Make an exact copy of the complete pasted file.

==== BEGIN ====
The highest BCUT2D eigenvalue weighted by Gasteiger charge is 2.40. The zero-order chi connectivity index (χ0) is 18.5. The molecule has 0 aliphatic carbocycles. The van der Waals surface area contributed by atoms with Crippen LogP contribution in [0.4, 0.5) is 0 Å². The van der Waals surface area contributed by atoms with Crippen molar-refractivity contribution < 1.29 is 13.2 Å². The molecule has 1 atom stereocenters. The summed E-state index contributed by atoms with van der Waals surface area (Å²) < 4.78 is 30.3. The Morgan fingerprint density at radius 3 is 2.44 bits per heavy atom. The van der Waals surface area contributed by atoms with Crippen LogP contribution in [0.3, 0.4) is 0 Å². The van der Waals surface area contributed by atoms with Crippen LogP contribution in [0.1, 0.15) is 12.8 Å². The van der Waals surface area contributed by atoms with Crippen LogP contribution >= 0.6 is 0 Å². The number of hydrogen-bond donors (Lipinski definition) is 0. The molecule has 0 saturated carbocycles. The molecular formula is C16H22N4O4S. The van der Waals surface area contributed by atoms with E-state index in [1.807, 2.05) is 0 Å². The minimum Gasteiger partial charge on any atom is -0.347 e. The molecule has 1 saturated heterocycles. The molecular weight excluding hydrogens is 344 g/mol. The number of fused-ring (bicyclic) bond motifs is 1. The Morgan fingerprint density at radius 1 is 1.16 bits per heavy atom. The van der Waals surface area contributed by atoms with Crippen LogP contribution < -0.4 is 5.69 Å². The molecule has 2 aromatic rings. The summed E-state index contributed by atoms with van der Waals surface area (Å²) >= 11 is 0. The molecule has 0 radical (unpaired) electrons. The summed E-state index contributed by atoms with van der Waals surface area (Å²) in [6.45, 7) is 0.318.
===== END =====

The highest BCUT2D eigenvalue weighted by Gasteiger charge is 2.40. The zero-order chi connectivity index (χ0) is 18.5. The molecule has 0 aliphatic carbocycles. The van der Waals surface area contributed by atoms with Crippen LogP contribution in [0.4, 0.5) is 0 Å². The van der Waals surface area contributed by atoms with Crippen molar-refractivity contribution < 1.29 is 13.2 Å². The molecule has 1 atom stereocenters. The summed E-state index contributed by atoms with van der Waals surface area (Å²) < 4.78 is 30.3. The Morgan fingerprint density at radius 3 is 2.44 bits per heavy atom. The van der Waals surface area contributed by atoms with Crippen LogP contribution in [0.3, 0.4) is 0 Å². The van der Waals surface area contributed by atoms with Crippen LogP contribution in [0.1, 0.15) is 12.8 Å². The van der Waals surface area contributed by atoms with Crippen LogP contribution >= 0.6 is 0 Å². The number of hydrogen-bond donors (Lipinski definition) is 0. The molecule has 0 saturated carbocycles. The molecular formula is C16H22N4O4S. The van der Waals surface area contributed by atoms with E-state index in [1.807, 2.05) is 0 Å². The minimum Gasteiger partial charge on any atom is -0.347 e. The molecule has 1 saturated heterocycles. The molecular weight excluding hydrogens is 344 g/mol. The number of fused-ring (bicyclic) bond motifs is 1. The Morgan fingerprint density at radius 1 is 1.16 bits per heavy atom. The van der Waals surface area contributed by atoms with Crippen LogP contribution < -0.4 is 5.69 Å². The molecule has 2 aromatic rings. The summed E-state index contributed by atoms with van der Waals surface area (Å²) >= 11 is 0. The molecule has 0 radical (unpaired) electrons. The summed E-state index contributed by atoms with van der Waals surface area (Å²) in [6.45, 7) is 0.318.